R. v. Ipeelee , 2012 SCC 13 ; [2012] 1 S.C.R. 433, R. v. Ipeelee, 2012 SCC 13, 2012 SCC 13 (2012)

Docket Number:34245, 33650
 
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SUPREME COURT OF CANADA

Citation: R. v. Ipeelee, 2012 SCC 13, [2012] 1 S.C.R. 433

Date: 20120323

Docket: 33650, 34245

Between:

Manasie Ipeelee

Appellant and

Her Majesty The Queen

Respondent

- and -

Director of Public Prosecutions and Aboriginal Legal Services of Toronto Inc.

Interveners

And Between:

Her Majesty The Queen

Appellant and

Frank Ralph Ladue

Respondent

- and -

British Columbia Civil Liberties Association and Canadian Civil Liberties Association

Interveners

Coram: McLachlin C.J. and Binnie, LeBel, Deschamps, Fish, Abella and Rothstein JJ.

Reasons for Judgment:

(paras. 1 to 98):

Reasons Dissenting in Part:

(paras. 99 to 157):

LeBel J. (McLachlin C.J. and Binnie, Deschamps, Fish and Abella JJ. concurring)

Rothstein J.

R. v. Ipeelee, 2012 SCC 13, [2012] 1 S.C.R. 433

Manasie Ipeelee Appellant v.

Her Majesty The Queen Respondent and

Director of Public Prosecutions and

Aboriginal Legal Services of Toronto Inc. Interveners

- and -

Her Majesty The Queen Appellant v.

Frank Ralph Ladue Respondent and

British Columbia Civil Liberties Association and

Canadian Civil Liberties Association Interveners

Indexed as: R. v. Ipeelee

2012 SCC 13

File Nos.: 33650, 34245.

2011: October 17; 2012: March 23.

Present: McLachlin C.J. and Binnie, LeBel, Deschamps, Fish, Abella and Rothstein JJ.

on appeal from the courts of appeal for ontario and british columbia

Criminal law - Sentencing - Aboriginal offenders - Breach of condition of long-term supervision order - Principles governing sentencing of Aboriginal offenders - Whether principles outlined in R. v. Gladue apply to breach of long-term supervision order - Criminal Code, R.S.C. 1985, c. C-46, s. 718.2(e).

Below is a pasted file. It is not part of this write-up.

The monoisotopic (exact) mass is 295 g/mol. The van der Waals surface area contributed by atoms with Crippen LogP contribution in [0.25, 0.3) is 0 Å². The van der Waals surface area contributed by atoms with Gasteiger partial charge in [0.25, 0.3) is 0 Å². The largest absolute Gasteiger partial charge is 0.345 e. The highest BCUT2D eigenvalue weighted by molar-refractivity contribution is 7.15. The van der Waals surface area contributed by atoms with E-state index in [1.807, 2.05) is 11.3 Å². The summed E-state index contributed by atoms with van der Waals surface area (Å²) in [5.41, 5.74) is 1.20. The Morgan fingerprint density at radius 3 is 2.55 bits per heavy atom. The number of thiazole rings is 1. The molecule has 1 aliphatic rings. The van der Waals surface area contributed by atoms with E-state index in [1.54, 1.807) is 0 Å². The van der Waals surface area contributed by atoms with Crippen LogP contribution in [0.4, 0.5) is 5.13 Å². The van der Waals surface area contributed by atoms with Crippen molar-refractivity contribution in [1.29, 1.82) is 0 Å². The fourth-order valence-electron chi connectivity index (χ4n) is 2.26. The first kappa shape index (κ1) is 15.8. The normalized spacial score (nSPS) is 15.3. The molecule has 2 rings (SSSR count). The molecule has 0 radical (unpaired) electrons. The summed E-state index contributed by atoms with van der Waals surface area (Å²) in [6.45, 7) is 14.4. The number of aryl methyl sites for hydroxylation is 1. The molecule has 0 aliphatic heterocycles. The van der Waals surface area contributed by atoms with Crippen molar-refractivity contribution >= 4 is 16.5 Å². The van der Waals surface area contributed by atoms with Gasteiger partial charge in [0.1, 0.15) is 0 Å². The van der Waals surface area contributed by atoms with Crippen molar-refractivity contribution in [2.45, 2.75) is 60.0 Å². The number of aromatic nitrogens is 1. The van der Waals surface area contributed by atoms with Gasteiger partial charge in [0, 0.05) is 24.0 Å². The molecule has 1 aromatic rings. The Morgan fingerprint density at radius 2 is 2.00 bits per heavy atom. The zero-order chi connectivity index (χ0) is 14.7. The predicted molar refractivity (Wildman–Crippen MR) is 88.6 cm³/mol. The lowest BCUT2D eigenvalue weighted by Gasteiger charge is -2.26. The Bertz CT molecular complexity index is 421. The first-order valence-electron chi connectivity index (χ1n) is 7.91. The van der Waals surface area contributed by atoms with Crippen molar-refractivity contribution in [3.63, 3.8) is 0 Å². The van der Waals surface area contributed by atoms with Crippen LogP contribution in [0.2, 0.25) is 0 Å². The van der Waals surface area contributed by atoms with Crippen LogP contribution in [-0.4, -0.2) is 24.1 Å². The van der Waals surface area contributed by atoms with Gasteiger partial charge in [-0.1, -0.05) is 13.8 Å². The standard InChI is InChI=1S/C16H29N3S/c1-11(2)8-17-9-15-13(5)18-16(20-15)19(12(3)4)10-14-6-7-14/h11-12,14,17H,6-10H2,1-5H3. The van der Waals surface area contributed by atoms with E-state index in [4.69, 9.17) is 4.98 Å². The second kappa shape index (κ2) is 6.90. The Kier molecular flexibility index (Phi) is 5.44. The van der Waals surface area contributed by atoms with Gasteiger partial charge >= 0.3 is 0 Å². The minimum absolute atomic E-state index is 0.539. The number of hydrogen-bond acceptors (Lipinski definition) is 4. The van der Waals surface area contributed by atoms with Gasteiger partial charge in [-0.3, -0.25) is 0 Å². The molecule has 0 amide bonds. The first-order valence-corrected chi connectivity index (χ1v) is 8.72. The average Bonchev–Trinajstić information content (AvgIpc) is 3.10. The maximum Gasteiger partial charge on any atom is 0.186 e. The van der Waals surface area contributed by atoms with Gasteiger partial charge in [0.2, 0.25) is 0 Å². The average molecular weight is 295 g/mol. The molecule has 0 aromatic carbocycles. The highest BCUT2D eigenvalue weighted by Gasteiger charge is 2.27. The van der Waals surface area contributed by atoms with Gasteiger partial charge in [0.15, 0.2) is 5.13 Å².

These two appeals involve Aboriginal offenders with long criminal records. Both Aboriginal offenders were declared long-term offenders and had long-term supervision orders ("LTSOs") imposed. The offender I is an alcoholic with a history of committing violent offences when intoxicated. He was sentenced to six years' imprisonment followed by an LTSO after being designated a long-term offender. After his release from prison, I committed an offence while intoxicated thereby breaching a condition of his LTSO. He was sentenced to three years' imprisonment, less six months of pre-sentence custody at a 1:1 credit rate. The Court of Appeal dismissed the appeal brought by I. The offender L is addicted to drugs and alcohol and has a history of committing sexual assaults when intoxicated. L was sentenced to three years' imprisonment followed by an LTSO after being designated a long-term offender. After his release from prison, he failed a urinalysis test; thereby breaching a condition of his LTSO. L was sentenced to three years' imprisonment, less five months of pre-sentence custody at a 1.5:1 rate. A majority of the Court of Appeal allowed L's appeal and reduced the sentence to one year's imprisonment.

Held (Rothstein J. dissenting in part): The appeal should be allowed in Ipeelee. The appeal should be dismissed in Ladue.

Per McLachlin C.J. and Binnie, LeBel, Deschamps, Fish and Abella JJ.: The central issue in these appeals is how to determine a fit sentence for a breach of an LTSO in the case of an Aboriginal offender in particular. Trial judges enjoy a broad discretion in the sentencing process. A sentencing judge has a duty to apply all of the principles mandated by ss. 718.1 and 718.2 of the Criminal Code in order to devise a fit and proper sentence which respects the well-established principles and objectives of sentencing set out in Part XXIII of the Criminal Code. Proportionality is the sine qua non of a just sanction. Proportionality, the fundamental principle of sentencing, is intimately tied to the fundamental purpose of sentencing - the maintenance of a just, peaceful and safe society through the imposition of just sanctions. An appellate court must be satisfied that the sentence under review is proportionate to both the gravity of the offence and the degree of responsibility of the offender.

The purpose of an LTSO is two-fold: to protect the public and to rehabilitate offenders and reintegrate them into the community. It is the sentencing judge's duty, adopting a contextual approach, to determine which sentencing options will be proportionate to both the gravity of the offence and the degree of responsibility of the offender. Sentencing is an individual process. The severity of a given breach will ultimately depend on all of the circumstances, including the nature of the condition breached, how that condition is tied to managing the particular offender's risk of reoffence, and the circumstances of the breach.